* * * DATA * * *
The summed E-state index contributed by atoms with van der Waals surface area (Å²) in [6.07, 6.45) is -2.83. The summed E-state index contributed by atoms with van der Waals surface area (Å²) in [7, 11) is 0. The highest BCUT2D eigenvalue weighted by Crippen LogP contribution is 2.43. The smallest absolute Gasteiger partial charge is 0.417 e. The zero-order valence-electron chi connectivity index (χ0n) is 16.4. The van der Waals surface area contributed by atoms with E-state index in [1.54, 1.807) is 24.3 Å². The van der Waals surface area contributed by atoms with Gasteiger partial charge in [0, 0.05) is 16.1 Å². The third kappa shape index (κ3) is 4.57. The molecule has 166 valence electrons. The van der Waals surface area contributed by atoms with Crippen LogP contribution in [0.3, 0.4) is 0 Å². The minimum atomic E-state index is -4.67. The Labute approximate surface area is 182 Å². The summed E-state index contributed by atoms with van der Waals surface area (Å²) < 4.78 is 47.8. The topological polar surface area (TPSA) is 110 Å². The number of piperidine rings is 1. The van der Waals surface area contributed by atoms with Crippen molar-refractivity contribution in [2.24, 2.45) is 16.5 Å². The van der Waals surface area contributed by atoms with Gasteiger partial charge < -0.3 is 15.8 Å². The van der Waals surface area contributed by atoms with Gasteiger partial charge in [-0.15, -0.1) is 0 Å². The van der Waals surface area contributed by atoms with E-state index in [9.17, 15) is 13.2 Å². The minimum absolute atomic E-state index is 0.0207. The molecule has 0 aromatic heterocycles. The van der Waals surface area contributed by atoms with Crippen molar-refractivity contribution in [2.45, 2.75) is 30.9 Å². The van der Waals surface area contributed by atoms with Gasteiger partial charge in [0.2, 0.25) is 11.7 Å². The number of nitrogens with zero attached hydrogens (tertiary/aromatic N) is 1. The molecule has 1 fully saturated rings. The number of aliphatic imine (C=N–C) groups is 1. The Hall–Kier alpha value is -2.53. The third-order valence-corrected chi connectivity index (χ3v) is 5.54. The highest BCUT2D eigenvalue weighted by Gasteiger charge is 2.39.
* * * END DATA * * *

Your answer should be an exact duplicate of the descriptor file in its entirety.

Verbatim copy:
The summed E-state index contributed by atoms with van der Waals surface area (Å²) in [6.07, 6.45) is -2.83. The summed E-state index contributed by atoms with van der Waals surface area (Å²) in [7, 11) is 0. The highest BCUT2D eigenvalue weighted by Crippen LogP contribution is 2.43. The smallest absolute Gasteiger partial charge is 0.417 e. The zero-order valence-electron chi connectivity index (χ0n) is 16.4. The van der Waals surface area contributed by atoms with E-state index in [1.54, 1.807) is 24.3 Å². The van der Waals surface area contributed by atoms with Gasteiger partial charge in [0, 0.05) is 16.1 Å². The third kappa shape index (κ3) is 4.57. The molecule has 166 valence electrons. The van der Waals surface area contributed by atoms with Crippen LogP contribution in [0.3, 0.4) is 0 Å². The minimum atomic E-state index is -4.67. The Labute approximate surface area is 182 Å². The summed E-state index contributed by atoms with van der Waals surface area (Å²) < 4.78 is 47.8. The topological polar surface area (TPSA) is 110 Å². The number of piperidine rings is 1. The van der Waals surface area contributed by atoms with Crippen molar-refractivity contribution in [2.24, 2.45) is 16.5 Å². The van der Waals surface area contributed by atoms with Gasteiger partial charge < -0.3 is 15.8 Å². The van der Waals surface area contributed by atoms with Gasteiger partial charge in [-0.15, -0.1) is 0 Å². The van der Waals surface area contributed by atoms with E-state index in [9.17, 15) is 13.2 Å². The minimum absolute atomic E-state index is 0.0207. The molecule has 0 aromatic heterocycles. The van der Waals surface area contributed by atoms with Crippen molar-refractivity contribution in [2.45, 2.75) is 30.9 Å². The van der Waals surface area contributed by atoms with Gasteiger partial charge in [0.2, 0.25) is 11.7 Å². The number of nitrogens with zero attached hydrogens (tertiary/aromatic N) is 1. The molecule has 1 fully saturated rings. The number of aliphatic imine (C=N–C) groups is 1. The Hall–Kier alpha value is -2.53. The third-order valence-corrected chi connectivity index (χ3v) is 5.54. The highest BCUT2D eigenvalue weighted by Gasteiger charge is 2.39.